31 December, 2015 - Two New Tutorials, Happy New Year!
By Jason M. Knight (aka Deathshadow)

Laddy, we're in engineering; call me Scotty! A good engineer is always
a wee bit conservative...
at least on paper!

Figured while waiting around for the new year, I'd belt out two simple tutorials as a little treat for everyone else. Since my New Years resolution was to get this site up and running, and I got it working BEFORE the New Year, it's time to focus on content. Once again my habit of doing a "Mr. Scott" on my time estimates paid off quite well, in the Ach laddy, ya didnae tell him how long it would REALLY take did ye? kind of way.

The first of these tutorials is fairly simple, it just covers a simple way of creating a ratings bar. Using stars or other symbols for ratings on websites is a very common thing, but most methods involved multiple extra files; quite often one for every possible combination! There's a very simple way of handling it with little if any effort in the markup, and some very simple CSS reducing the "stars" or other symbols to one simple image... and since it's in our CSS, we can even leverage the "scaleable images" methodology from that previous tutorial.

30 December, 2015 - Tutorials Section Added, Still Working On More Content
By Jason M. Knight (aka Deathshadow)


As you can see there's now a tutorials button on the menu. Pages that are more about how to do things will be going there for now instead of under articles. I hope to expand that section fairly quickly with a lot of the tips, tricks and methods I use to build sites. The first finshed tutorial, CSS Tilesheets -- Scaleable "Sprites" is up there, as is a "work in progress" about forms that I put up for now so I can point at it in a few threads on various forums.

Tutorials and Articles are just content categories in the underlying system, which is why I've flagged both to record any tags I assign to the same content-tags sidebar in both those sections. I also plan on adding a reviews section where tools, other people's articles from other sites, and other web development related items will get ripped to shreds reviewed by me.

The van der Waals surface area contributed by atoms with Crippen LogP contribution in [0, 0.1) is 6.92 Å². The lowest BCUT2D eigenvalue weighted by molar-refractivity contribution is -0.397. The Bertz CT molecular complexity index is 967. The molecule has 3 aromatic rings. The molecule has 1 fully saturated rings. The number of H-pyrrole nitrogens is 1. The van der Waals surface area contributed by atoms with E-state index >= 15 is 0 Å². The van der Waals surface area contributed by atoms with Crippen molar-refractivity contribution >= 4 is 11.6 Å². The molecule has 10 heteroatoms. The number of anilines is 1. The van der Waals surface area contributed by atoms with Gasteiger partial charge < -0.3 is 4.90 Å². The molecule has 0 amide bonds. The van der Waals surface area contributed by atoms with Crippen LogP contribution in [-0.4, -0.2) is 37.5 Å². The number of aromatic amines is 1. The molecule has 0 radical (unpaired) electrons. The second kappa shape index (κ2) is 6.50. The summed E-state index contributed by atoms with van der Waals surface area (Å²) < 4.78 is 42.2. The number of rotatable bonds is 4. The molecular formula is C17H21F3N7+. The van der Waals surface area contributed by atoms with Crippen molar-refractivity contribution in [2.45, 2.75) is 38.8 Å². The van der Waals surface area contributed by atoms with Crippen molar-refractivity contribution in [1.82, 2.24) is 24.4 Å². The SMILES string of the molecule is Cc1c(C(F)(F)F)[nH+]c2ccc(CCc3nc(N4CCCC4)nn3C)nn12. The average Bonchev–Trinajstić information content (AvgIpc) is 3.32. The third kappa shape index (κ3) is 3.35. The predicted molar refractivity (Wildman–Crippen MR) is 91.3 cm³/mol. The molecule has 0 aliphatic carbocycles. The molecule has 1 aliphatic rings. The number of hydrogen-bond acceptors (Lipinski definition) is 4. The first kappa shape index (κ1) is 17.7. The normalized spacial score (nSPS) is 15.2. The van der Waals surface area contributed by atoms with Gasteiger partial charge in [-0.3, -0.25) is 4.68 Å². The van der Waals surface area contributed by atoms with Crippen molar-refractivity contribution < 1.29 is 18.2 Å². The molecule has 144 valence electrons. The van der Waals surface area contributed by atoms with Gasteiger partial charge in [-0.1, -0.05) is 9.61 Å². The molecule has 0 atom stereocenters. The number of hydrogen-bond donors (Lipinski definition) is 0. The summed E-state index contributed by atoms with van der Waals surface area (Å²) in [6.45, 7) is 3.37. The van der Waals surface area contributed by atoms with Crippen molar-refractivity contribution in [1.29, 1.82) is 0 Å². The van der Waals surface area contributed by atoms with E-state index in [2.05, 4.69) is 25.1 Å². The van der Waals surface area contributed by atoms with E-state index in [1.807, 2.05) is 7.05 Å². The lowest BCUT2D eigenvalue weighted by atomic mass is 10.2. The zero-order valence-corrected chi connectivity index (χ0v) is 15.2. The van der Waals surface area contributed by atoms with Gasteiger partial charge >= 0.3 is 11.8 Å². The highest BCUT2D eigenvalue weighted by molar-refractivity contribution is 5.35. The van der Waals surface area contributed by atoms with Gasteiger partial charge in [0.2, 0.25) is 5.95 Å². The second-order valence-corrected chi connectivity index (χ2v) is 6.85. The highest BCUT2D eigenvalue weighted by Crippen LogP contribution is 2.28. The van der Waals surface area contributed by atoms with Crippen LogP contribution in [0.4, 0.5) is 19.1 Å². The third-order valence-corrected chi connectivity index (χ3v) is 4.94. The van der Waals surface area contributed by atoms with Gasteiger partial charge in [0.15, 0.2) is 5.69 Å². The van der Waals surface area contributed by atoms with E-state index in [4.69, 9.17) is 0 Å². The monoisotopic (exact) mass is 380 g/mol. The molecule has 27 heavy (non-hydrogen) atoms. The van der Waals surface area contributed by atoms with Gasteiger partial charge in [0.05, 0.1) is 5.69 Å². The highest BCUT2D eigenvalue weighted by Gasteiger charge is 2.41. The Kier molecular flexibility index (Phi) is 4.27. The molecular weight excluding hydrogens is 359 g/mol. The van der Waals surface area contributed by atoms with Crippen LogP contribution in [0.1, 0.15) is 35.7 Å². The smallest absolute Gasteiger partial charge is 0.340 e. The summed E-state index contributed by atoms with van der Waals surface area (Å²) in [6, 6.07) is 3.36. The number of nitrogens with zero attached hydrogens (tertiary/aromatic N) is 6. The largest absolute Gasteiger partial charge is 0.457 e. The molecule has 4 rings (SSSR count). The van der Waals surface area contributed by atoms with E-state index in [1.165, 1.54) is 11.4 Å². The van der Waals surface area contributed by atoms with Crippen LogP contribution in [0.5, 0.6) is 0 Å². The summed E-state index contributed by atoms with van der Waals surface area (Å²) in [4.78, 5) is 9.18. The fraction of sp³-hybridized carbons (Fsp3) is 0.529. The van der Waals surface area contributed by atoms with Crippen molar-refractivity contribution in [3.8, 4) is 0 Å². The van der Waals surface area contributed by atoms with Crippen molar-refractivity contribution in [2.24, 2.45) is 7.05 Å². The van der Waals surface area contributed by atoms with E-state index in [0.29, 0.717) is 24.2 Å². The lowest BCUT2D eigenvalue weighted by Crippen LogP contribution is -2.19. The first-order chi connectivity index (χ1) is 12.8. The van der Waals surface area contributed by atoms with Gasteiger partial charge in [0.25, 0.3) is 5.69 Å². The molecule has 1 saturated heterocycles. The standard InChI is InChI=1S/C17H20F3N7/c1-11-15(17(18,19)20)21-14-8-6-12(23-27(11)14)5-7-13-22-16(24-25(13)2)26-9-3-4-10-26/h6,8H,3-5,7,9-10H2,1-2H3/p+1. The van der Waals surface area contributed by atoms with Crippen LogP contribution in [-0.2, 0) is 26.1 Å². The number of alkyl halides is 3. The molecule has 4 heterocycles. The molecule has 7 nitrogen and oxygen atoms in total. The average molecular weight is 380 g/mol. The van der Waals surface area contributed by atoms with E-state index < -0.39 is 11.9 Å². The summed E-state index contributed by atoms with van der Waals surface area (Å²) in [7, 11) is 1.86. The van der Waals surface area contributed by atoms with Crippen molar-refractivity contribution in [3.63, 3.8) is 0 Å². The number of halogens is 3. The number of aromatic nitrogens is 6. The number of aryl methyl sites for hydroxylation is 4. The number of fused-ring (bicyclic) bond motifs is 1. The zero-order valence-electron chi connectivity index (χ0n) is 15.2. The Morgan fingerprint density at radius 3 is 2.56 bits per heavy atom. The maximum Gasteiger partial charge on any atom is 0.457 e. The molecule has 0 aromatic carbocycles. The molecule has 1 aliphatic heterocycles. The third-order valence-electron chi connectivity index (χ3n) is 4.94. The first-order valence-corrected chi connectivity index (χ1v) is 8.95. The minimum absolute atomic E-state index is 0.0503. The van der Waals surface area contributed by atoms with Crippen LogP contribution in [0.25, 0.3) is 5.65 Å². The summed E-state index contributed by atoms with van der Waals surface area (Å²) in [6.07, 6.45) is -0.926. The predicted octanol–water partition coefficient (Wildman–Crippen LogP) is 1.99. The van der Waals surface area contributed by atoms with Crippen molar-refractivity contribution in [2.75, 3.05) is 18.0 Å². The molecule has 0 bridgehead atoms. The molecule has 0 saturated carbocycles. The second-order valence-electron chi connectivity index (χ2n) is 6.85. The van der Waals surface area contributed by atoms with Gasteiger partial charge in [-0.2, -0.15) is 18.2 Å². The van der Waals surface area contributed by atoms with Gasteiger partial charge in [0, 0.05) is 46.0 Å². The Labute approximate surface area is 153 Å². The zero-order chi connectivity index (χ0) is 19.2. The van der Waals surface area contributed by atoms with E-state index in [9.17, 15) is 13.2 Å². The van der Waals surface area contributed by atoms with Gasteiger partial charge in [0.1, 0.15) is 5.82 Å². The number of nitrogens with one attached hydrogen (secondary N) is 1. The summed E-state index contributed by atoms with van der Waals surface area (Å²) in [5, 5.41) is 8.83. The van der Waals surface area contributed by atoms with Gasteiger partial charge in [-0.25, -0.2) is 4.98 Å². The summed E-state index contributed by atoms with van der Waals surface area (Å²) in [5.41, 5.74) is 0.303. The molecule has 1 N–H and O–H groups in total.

The first tutorial addresses the problem a lot of the use of images introduces with modern browsing devices not all having the same dot pitch -- with devices of 150ppi or more becoming commonplace in the mobile market, and so called "4K pixel" displays a reality for many desktop users.

23 December, 2015 - Site Response? Good for a Laugh!
By Jason M. Knight (aka Deathshadow)

Some of the comments about the design of this site have been funny. I've gotten a decent amount of praise from folks over it being utilitarian, simple, to the point and focusing more on content than "gee ain't it neat" artsy-fartsy nonsense... but...


... truly entertaining have been the comments from the "design" side of the community. You know, those who value flash over substance, and think that design is entirely about art and to blazes with concepts like accessibility. I swear, these people have been blowing smoke up their backsides for so long you could win a BBQ competition by chopping them up and serving them in a styrofoam tray.

One of the most unusual of the claims is people saying it looks like something out of the 1990's. REALLY? I can only conclude these people either weren't online in the 1990's or weren't alive for it. Do you see pixel metrics with everything in "Times New Roman"? Do you see square 2px thick borders and oddball paddings thanks to everything being done using tables for layout as we didn't even HAVE CSS at the time... and even the early CSS wasn't real world deployable thanks to Nyetscape 4 lagging behind IE5 so badly. You want to see what the 1990's looked like, load up the default templates for phpBB or Magento!


  • elementals.js
    A lightweight JavaScript library focusing on cross browser support, ECMAScript polyfills, and DOM manipulation.
  • eFlipper.js
    An image carousel script using elementals.js
  • eProgress.js
    A JavaScript controllable progress bar using elementals.js. Based on the nProgress project that relies on the much heavier jQuery library.


Browse code samples of people I've helped on various forums. These code snippets, images, and full rewrites of websites date back a decade or more, and are organized by the forum username of who I was helping. You'll find all sorts of oddball bits and pieces in here. You find any of it useful, go ahead, pick up the ball, and run with it.


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